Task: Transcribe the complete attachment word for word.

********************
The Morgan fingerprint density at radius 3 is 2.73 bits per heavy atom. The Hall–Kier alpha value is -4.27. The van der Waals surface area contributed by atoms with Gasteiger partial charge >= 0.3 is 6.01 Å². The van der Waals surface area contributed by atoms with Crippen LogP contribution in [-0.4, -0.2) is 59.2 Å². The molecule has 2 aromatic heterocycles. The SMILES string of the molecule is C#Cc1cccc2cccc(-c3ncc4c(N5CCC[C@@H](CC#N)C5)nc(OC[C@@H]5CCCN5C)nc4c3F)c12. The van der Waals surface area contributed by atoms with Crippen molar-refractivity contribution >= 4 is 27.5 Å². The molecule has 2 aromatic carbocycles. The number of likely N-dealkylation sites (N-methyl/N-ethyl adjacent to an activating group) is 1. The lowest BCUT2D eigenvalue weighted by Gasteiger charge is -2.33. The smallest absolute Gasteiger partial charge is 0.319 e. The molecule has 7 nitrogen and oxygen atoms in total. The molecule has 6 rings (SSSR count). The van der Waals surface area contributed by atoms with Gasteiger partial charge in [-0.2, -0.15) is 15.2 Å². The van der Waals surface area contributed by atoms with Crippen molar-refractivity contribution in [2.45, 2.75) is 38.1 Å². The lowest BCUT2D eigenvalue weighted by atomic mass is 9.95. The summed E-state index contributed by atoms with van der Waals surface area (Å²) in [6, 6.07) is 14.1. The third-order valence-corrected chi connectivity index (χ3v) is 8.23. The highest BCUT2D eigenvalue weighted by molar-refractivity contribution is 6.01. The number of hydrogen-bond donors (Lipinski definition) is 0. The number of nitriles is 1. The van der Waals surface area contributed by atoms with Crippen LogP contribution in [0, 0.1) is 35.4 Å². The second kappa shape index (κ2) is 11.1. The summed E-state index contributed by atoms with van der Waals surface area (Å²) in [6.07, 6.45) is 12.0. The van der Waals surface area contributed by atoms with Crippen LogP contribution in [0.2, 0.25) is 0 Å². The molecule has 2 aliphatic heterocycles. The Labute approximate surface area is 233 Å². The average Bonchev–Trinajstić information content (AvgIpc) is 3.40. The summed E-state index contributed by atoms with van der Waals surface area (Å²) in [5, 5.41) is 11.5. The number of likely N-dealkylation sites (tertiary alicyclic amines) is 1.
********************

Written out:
The Morgan fingerprint density at radius 3 is 2.73 bits per heavy atom. The Hall–Kier alpha value is -4.27. The van der Waals surface area contributed by atoms with Gasteiger partial charge >= 0.3 is 6.01 Å². The van der Waals surface area contributed by atoms with Crippen LogP contribution in [-0.4, -0.2) is 59.2 Å². The molecule has 2 aromatic heterocycles. The SMILES string of the molecule is C#Cc1cccc2cccc(-c3ncc4c(N5CCC[C@@H](CC#N)C5)nc(OC[C@@H]5CCCN5C)nc4c3F)c12. The van der Waals surface area contributed by atoms with Crippen molar-refractivity contribution >= 4 is 27.5 Å². The molecule has 2 aromatic carbocycles. The number of likely N-dealkylation sites (N-methyl/N-ethyl adjacent to an activating group) is 1. The lowest BCUT2D eigenvalue weighted by Gasteiger charge is -2.33. The smallest absolute Gasteiger partial charge is 0.319 e. The molecule has 7 nitrogen and oxygen atoms in total. The molecule has 6 rings (SSSR count). The van der Waals surface area contributed by atoms with Gasteiger partial charge in [-0.2, -0.15) is 15.2 Å². The van der Waals surface area contributed by atoms with Crippen molar-refractivity contribution in [2.45, 2.75) is 38.1 Å². The lowest BCUT2D eigenvalue weighted by atomic mass is 9.95. The summed E-state index contributed by atoms with van der Waals surface area (Å²) in [6, 6.07) is 14.1. The third-order valence-corrected chi connectivity index (χ3v) is 8.23. The highest BCUT2D eigenvalue weighted by molar-refractivity contribution is 6.01. The number of hydrogen-bond donors (Lipinski definition) is 0. The number of nitriles is 1. The van der Waals surface area contributed by atoms with Crippen LogP contribution in [0, 0.1) is 35.4 Å². The second kappa shape index (κ2) is 11.1. The summed E-state index contributed by atoms with van der Waals surface area (Å²) in [6.07, 6.45) is 12.0. The van der Waals surface area contributed by atoms with Crippen LogP contribution in [0.2, 0.25) is 0 Å². The molecule has 2 aliphatic heterocycles. The Labute approximate surface area is 233 Å². The average Bonchev–Trinajstić information content (AvgIpc) is 3.40. The summed E-state index contributed by atoms with van der Waals surface area (Å²) in [5, 5.41) is 11.5. The number of likely N-dealkylation sites (tertiary alicyclic amines) is 1.